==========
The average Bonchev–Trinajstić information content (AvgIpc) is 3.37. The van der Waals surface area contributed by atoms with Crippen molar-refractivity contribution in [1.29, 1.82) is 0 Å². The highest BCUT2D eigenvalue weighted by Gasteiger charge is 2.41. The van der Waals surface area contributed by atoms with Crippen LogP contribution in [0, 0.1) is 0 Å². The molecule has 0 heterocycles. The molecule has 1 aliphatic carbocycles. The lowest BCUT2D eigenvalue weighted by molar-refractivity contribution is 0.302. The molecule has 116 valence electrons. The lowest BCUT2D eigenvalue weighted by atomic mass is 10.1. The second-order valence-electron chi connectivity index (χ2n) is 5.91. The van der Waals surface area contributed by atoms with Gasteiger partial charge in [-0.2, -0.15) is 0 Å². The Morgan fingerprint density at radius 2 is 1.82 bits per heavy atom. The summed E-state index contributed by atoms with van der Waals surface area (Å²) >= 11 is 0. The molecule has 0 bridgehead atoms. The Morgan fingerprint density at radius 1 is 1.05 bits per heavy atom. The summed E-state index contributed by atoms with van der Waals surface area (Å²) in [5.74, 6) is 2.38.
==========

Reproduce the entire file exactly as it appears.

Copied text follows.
The average Bonchev–Trinajstić information content (AvgIpc) is 3.37. The van der Waals surface area contributed by atoms with Crippen molar-refractivity contribution in [1.29, 1.82) is 0 Å². The highest BCUT2D eigenvalue weighted by Gasteiger charge is 2.41. The van der Waals surface area contributed by atoms with Crippen LogP contribution in [0, 0.1) is 0 Å². The molecule has 0 heterocycles. The molecule has 1 aliphatic carbocycles. The lowest BCUT2D eigenvalue weighted by molar-refractivity contribution is 0.302. The molecule has 116 valence electrons. The lowest BCUT2D eigenvalue weighted by atomic mass is 10.1. The second-order valence-electron chi connectivity index (χ2n) is 5.91. The van der Waals surface area contributed by atoms with Gasteiger partial charge in [-0.2, -0.15) is 0 Å². The Morgan fingerprint density at radius 2 is 1.82 bits per heavy atom. The summed E-state index contributed by atoms with van der Waals surface area (Å²) >= 11 is 0. The molecule has 0 bridgehead atoms. The Morgan fingerprint density at radius 1 is 1.05 bits per heavy atom. The summed E-state index contributed by atoms with van der Waals surface area (Å²) in [5.74, 6) is 2.38.